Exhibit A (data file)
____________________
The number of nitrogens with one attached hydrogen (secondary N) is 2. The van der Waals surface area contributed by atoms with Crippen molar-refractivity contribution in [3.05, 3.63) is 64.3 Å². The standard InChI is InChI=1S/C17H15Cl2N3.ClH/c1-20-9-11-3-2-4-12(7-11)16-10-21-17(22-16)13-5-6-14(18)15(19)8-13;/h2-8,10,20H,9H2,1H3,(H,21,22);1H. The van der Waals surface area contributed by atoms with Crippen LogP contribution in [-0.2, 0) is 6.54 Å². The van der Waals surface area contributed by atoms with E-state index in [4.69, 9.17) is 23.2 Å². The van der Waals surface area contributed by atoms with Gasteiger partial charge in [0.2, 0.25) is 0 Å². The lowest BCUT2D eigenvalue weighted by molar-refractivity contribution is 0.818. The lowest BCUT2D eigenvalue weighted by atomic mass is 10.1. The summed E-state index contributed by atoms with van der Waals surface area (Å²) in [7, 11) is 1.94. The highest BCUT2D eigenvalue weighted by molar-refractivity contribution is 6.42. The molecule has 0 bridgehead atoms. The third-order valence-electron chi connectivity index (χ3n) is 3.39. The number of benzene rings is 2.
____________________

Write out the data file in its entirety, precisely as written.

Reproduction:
The number of nitrogens with one attached hydrogen (secondary N) is 2. The van der Waals surface area contributed by atoms with Crippen molar-refractivity contribution in [3.05, 3.63) is 64.3 Å². The standard InChI is InChI=1S/C17H15Cl2N3.ClH/c1-20-9-11-3-2-4-12(7-11)16-10-21-17(22-16)13-5-6-14(18)15(19)8-13;/h2-8,10,20H,9H2,1H3,(H,21,22);1H. The van der Waals surface area contributed by atoms with Crippen LogP contribution in [-0.2, 0) is 6.54 Å². The van der Waals surface area contributed by atoms with E-state index in [4.69, 9.17) is 23.2 Å². The van der Waals surface area contributed by atoms with Gasteiger partial charge in [0.2, 0.25) is 0 Å². The lowest BCUT2D eigenvalue weighted by molar-refractivity contribution is 0.818. The lowest BCUT2D eigenvalue weighted by atomic mass is 10.1. The summed E-state index contributed by atoms with van der Waals surface area (Å²) in [7, 11) is 1.94. The highest BCUT2D eigenvalue weighted by molar-refractivity contribution is 6.42. The molecule has 0 bridgehead atoms. The third-order valence-electron chi connectivity index (χ3n) is 3.39. The number of benzene rings is 2.